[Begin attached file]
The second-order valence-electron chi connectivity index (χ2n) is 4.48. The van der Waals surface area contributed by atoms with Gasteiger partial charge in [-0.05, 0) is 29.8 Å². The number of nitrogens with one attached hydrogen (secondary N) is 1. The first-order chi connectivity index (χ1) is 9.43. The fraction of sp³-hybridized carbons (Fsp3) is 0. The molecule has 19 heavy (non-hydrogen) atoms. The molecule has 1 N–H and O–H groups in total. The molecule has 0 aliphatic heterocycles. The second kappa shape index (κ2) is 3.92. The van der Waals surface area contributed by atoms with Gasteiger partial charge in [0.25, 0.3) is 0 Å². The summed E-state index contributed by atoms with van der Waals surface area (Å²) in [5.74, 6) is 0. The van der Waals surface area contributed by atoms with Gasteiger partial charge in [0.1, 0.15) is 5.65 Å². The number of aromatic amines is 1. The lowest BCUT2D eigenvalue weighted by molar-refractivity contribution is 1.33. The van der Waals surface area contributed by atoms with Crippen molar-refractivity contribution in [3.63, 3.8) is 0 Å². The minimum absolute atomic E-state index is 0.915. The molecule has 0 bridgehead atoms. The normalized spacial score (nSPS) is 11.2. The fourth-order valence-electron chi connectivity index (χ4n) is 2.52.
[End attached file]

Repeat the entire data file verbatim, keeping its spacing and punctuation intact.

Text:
The second-order valence-electron chi connectivity index (χ2n) is 4.48. The van der Waals surface area contributed by atoms with Gasteiger partial charge in [-0.05, 0) is 29.8 Å². The number of nitrogens with one attached hydrogen (secondary N) is 1. The first-order chi connectivity index (χ1) is 9.43. The fraction of sp³-hybridized carbons (Fsp3) is 0. The molecule has 19 heavy (non-hydrogen) atoms. The molecule has 1 N–H and O–H groups in total. The molecule has 0 aliphatic heterocycles. The second kappa shape index (κ2) is 3.92. The van der Waals surface area contributed by atoms with Gasteiger partial charge in [0.25, 0.3) is 0 Å². The summed E-state index contributed by atoms with van der Waals surface area (Å²) in [5.74, 6) is 0. The van der Waals surface area contributed by atoms with Gasteiger partial charge in [0.1, 0.15) is 5.65 Å². The number of aromatic amines is 1. The lowest BCUT2D eigenvalue weighted by molar-refractivity contribution is 1.33. The van der Waals surface area contributed by atoms with Crippen molar-refractivity contribution in [3.63, 3.8) is 0 Å². The minimum absolute atomic E-state index is 0.915. The molecule has 0 bridgehead atoms. The normalized spacial score (nSPS) is 11.2. The fourth-order valence-electron chi connectivity index (χ4n) is 2.52.